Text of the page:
Leg cramps occur in most cases at night, and cause feelings of tightness and pain. In some cases, they can prevent or disrupt sleep.
Treatments for leg cramps are not available through our site. For more guidance, we recommend you speak to your GP.
Leg cramps are characterised by feelings of tightness and pain in the leg muscles. Most commonly, this will be felt in the calf muscles, but may be experienced in the feet and thighs too. These feelings may continue for anything between a few seconds and ten minutes. Afterwards, discomfort and a tender sensation may still be present for a number of hours. Roughly three quarters of all instances occur at night.
Most of the time, leg cramps will occur infrequently and not require treatment. However, where they persist or where someone experiences cramp for more than 10 minutes, advice from a doctor should be sought. In cases where a patient’s sleeping pattern is being interrupted on a regular basis, treatment may be able to help.
There are two types of leg cramps: primary, or idiopathic leg cramps; and secondary. Whereas idiopathic leg cramps have no underlying cause, secondary leg cramps are the result of another condition. This might be liver disease, which can cause levels of toxins in the blood to become raised, sending the muscles into spasm; dehydration, where muscle spasms are caused by a drop in salt in the body; infections; or neurological conditions. In cases where an underlying condition is resulting in muscle cramps, a doctor will treat this and other symptoms by addressing condition responsible.
Idiopathic leg cramps are those which are not seemingly caused by any underlying illness such as those described above. We still don’t yet fully understand why they occur, but several reasons have been theorised, including: abnormal nerve function during sleep; abrupt disturbances in the the supply of blood to an affected region; or shortening of the tendons as we get older.
Performing certain exercises can help to alleviate symptoms when in progress, or prevent them from occurring. Your doctor may suggest getting up and walking around on your heels to reduce feelings of tightness, or straightening the leg out and bending your foot at the ankle, pointing the toes upward.
Where these measures are not sufficient however, medication may be recommended if leg cramps are significantly inhibiting a person’s capacity to sleep. In Quinine, the functioning substance is a drug called quinine sulphate, which works on muscle receptors in the legs. This prevents them from becoming too stimulated by nerve impulses and reduces cramping.
Please note this medication is not available through our site. Contact your GP if you have leg cramps and want to find out more about treatment.
How nocturnal leg cramping is treated will depend largely on how frequently symptoms occur and the cause of the condition.
If symptoms are the result of an underlying medical issue (secondary cases), such as liver disease or a neurological condition, then a doctor will first address these when treating leg cramps.
Many cases of primary or idiopathic nocturnal leg cramps are treatable with certain exercises. Walking around on the heels of the feet, or straightening the leg out and raising the toes towards the shins, are examples of motions which can relieve cramp when in progress. Other exercises can also be performed during the day to help prevent the likelihood of cramp occurring.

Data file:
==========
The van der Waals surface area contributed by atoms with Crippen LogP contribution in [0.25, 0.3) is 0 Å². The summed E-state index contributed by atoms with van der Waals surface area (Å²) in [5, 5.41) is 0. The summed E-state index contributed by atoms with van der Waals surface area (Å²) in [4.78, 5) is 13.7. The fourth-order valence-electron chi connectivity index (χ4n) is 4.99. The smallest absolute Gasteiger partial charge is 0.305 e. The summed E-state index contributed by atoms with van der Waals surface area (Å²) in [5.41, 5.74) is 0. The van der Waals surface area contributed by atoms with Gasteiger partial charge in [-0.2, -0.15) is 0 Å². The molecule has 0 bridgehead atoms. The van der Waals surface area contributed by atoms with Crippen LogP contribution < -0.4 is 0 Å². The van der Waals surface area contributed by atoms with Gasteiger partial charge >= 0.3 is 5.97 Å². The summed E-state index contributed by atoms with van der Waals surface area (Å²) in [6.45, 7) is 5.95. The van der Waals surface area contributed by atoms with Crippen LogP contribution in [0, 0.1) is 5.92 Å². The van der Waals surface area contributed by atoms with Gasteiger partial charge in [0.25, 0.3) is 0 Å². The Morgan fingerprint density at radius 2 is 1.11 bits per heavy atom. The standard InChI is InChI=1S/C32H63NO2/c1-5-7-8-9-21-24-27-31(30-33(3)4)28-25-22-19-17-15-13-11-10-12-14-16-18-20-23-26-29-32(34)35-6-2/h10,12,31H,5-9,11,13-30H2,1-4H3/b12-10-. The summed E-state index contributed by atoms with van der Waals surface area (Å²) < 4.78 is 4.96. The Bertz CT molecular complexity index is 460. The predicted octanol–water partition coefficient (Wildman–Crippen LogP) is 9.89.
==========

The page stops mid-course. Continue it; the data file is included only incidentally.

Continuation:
In those instances where symptoms are not alleviated through these exercises, or when pain and discomfort is causing sleep disruption, medication may be prescribed in the form of Quinine tablets.
How do they work?
The active ingredient in these tablets is thought to work by reducing the sensitivity of receptors in leg muscles to nerve impulses. In doing this, the medicine prevents the spasming of muscles and prevents cramping.
What are the side effects?
Several side effects have been associated with Quinine, including headache, abdominal pain and hot flushes. A detailed account of these can be located the patient information leaflets supplied.
Can I take them with other medications?
Tell your doctor during consultation about any other treatments you are currently using, as there are several which may interfere with the function of Quinine.
What’s the difference between the medications?
Presently there is only one treatment available to buy specifically for leg cramps in the UK. Quinine works by reducing the sensitivity of muscle cell receptors to nerve signals.
In some cases, pain relief such as paracetamol or ibuprofen can be used to treat the pain which follows a cramping episode, but this will not prevent cramps from occurring.
Should I take Quinine?
It depends mostly on the nature of your symptoms. Your doctor will help you find a suitable medication.
Infrequent leg cramps will usually not require medical intervention, and many cases of primary nocturnal leg cramps can be prevented through undertaking certain leg exercises. Secondary cases can also be alleviated through treatment of the condition causing symptoms.
However, if idiopathic leg cramps are present, and are causing sleeping patterns to become disrupted, then Quinine may be a treatment option.
Are there different side effects?
There are several side effects which have been associated with Quinine, and these include headaches, diarrhoea, nausea, vomiting, flushing, dizziness and abdominal pain. Refer to the relevant product leaflet for more information.
Is it right for me?
Make an appointment with your GP to find out. Your doctor will assess your condition, and issue a prescription where necessary.
We do not offer treatments for leg cramps through our site.
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